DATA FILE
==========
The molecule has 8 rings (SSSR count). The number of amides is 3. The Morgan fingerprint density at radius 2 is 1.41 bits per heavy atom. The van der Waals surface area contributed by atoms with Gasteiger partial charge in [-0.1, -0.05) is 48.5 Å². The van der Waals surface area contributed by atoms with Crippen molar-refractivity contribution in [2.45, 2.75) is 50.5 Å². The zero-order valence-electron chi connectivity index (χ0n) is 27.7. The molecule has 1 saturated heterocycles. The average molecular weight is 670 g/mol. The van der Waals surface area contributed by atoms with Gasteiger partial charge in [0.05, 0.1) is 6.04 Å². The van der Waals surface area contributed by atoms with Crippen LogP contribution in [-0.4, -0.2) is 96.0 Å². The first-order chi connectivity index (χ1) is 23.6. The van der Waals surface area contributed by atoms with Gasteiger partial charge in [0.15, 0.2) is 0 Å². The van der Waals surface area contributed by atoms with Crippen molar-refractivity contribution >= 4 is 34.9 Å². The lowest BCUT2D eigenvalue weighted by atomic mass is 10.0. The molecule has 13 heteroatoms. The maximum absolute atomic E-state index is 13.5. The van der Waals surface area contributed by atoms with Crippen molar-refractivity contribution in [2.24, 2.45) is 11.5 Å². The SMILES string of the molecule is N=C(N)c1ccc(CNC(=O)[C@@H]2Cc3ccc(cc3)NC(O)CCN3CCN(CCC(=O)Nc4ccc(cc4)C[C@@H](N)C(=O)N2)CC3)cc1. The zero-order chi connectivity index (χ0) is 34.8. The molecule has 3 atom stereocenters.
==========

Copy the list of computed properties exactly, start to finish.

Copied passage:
The molecule has 8 rings (SSSR count). The number of amides is 3. The Morgan fingerprint density at radius 2 is 1.41 bits per heavy atom. The van der Waals surface area contributed by atoms with Gasteiger partial charge in [-0.1, -0.05) is 48.5 Å². The van der Waals surface area contributed by atoms with Crippen molar-refractivity contribution in [2.45, 2.75) is 50.5 Å². The zero-order valence-electron chi connectivity index (χ0n) is 27.7. The molecule has 1 saturated heterocycles. The average molecular weight is 670 g/mol. The van der Waals surface area contributed by atoms with Gasteiger partial charge in [0.05, 0.1) is 6.04 Å². The van der Waals surface area contributed by atoms with Crippen LogP contribution in [-0.4, -0.2) is 96.0 Å². The first-order chi connectivity index (χ1) is 23.6. The van der Waals surface area contributed by atoms with Gasteiger partial charge in [0.15, 0.2) is 0 Å². The van der Waals surface area contributed by atoms with Crippen molar-refractivity contribution >= 4 is 34.9 Å². The lowest BCUT2D eigenvalue weighted by atomic mass is 10.0. The molecule has 13 heteroatoms. The maximum absolute atomic E-state index is 13.5. The van der Waals surface area contributed by atoms with Crippen molar-refractivity contribution in [2.24, 2.45) is 11.5 Å². The SMILES string of the molecule is N=C(N)c1ccc(CNC(=O)[C@@H]2Cc3ccc(cc3)NC(O)CCN3CCN(CCC(=O)Nc4ccc(cc4)C[C@@H](N)C(=O)N2)CC3)cc1. The zero-order chi connectivity index (χ0) is 34.8. The molecule has 3 atom stereocenters.